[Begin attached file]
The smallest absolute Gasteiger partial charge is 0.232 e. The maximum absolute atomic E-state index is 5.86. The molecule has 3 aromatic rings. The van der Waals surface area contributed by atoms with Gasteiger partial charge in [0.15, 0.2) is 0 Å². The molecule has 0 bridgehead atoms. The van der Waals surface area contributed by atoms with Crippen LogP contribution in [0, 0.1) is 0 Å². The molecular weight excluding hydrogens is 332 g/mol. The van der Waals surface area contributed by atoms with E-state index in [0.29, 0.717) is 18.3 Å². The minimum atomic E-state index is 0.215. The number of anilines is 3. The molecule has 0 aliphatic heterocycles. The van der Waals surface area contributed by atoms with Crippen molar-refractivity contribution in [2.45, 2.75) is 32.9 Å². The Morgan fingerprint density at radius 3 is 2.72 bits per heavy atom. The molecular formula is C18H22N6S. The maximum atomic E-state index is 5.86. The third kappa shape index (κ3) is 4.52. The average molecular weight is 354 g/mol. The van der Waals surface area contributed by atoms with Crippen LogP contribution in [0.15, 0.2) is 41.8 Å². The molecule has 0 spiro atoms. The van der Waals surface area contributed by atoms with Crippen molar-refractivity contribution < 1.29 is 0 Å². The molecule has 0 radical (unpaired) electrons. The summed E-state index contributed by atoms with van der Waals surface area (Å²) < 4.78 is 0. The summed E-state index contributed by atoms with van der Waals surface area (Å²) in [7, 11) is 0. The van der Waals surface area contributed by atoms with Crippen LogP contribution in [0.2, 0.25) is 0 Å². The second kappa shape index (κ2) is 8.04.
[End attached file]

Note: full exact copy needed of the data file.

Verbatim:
The smallest absolute Gasteiger partial charge is 0.232 e. The maximum absolute atomic E-state index is 5.86. The molecule has 3 aromatic rings. The van der Waals surface area contributed by atoms with Gasteiger partial charge in [0.15, 0.2) is 0 Å². The molecule has 0 bridgehead atoms. The van der Waals surface area contributed by atoms with Crippen LogP contribution in [0, 0.1) is 0 Å². The molecular weight excluding hydrogens is 332 g/mol. The van der Waals surface area contributed by atoms with E-state index in [0.29, 0.717) is 18.3 Å². The minimum atomic E-state index is 0.215. The number of anilines is 3. The molecule has 0 aliphatic heterocycles. The van der Waals surface area contributed by atoms with Crippen molar-refractivity contribution in [2.45, 2.75) is 32.9 Å². The Morgan fingerprint density at radius 3 is 2.72 bits per heavy atom. The molecular formula is C18H22N6S. The maximum atomic E-state index is 5.86. The third kappa shape index (κ3) is 4.52. The average molecular weight is 354 g/mol. The van der Waals surface area contributed by atoms with Crippen LogP contribution in [0.15, 0.2) is 41.8 Å². The molecule has 0 spiro atoms. The van der Waals surface area contributed by atoms with Crippen molar-refractivity contribution < 1.29 is 0 Å². The molecule has 0 radical (unpaired) electrons. The summed E-state index contributed by atoms with van der Waals surface area (Å²) < 4.78 is 0. The summed E-state index contributed by atoms with van der Waals surface area (Å²) in [7, 11) is 0. The van der Waals surface area contributed by atoms with Crippen LogP contribution in [0.2, 0.25) is 0 Å². The second kappa shape index (κ2) is 8.04.